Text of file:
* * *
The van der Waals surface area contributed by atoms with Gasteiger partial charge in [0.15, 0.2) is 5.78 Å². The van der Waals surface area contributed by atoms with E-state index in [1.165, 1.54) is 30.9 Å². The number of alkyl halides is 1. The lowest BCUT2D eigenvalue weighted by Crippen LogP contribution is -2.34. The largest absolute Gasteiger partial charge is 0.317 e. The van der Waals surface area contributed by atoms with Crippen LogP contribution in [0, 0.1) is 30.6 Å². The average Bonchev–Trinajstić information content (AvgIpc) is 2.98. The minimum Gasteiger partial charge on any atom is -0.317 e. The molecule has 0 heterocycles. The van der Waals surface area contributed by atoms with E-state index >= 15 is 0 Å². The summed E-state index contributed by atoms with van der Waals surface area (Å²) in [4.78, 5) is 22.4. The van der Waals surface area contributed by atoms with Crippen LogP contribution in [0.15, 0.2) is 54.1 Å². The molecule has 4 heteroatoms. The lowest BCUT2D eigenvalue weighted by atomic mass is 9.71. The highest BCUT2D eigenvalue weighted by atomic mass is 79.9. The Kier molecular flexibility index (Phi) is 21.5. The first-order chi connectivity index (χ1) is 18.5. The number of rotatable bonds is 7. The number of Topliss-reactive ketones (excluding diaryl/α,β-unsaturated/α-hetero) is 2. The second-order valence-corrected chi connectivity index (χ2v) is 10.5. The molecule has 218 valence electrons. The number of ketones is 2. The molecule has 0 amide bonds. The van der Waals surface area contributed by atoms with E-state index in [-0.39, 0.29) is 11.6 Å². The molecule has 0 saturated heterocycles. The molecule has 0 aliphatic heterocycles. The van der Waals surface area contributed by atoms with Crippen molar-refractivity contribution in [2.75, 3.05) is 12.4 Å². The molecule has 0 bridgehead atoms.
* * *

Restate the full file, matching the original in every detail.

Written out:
The van der Waals surface area contributed by atoms with Gasteiger partial charge in [0.15, 0.2) is 5.78 Å². The van der Waals surface area contributed by atoms with E-state index in [1.165, 1.54) is 30.9 Å². The number of alkyl halides is 1. The lowest BCUT2D eigenvalue weighted by Crippen LogP contribution is -2.34. The largest absolute Gasteiger partial charge is 0.317 e. The van der Waals surface area contributed by atoms with Crippen LogP contribution in [0, 0.1) is 30.6 Å². The average Bonchev–Trinajstić information content (AvgIpc) is 2.98. The minimum Gasteiger partial charge on any atom is -0.317 e. The molecule has 0 heterocycles. The van der Waals surface area contributed by atoms with E-state index >= 15 is 0 Å². The summed E-state index contributed by atoms with van der Waals surface area (Å²) in [4.78, 5) is 22.4. The van der Waals surface area contributed by atoms with Crippen LogP contribution in [0.15, 0.2) is 54.1 Å². The molecule has 4 heteroatoms. The lowest BCUT2D eigenvalue weighted by atomic mass is 9.71. The highest BCUT2D eigenvalue weighted by atomic mass is 79.9. The Kier molecular flexibility index (Phi) is 21.5. The first-order chi connectivity index (χ1) is 18.5. The number of rotatable bonds is 7. The number of Topliss-reactive ketones (excluding diaryl/α,β-unsaturated/α-hetero) is 2. The second-order valence-corrected chi connectivity index (χ2v) is 10.5. The molecule has 218 valence electrons. The number of ketones is 2. The molecule has 0 amide bonds. The van der Waals surface area contributed by atoms with E-state index in [-0.39, 0.29) is 11.6 Å². The molecule has 0 saturated heterocycles. The molecule has 0 aliphatic heterocycles. The van der Waals surface area contributed by atoms with Crippen molar-refractivity contribution in [2.75, 3.05) is 12.4 Å². The molecule has 0 bridgehead atoms.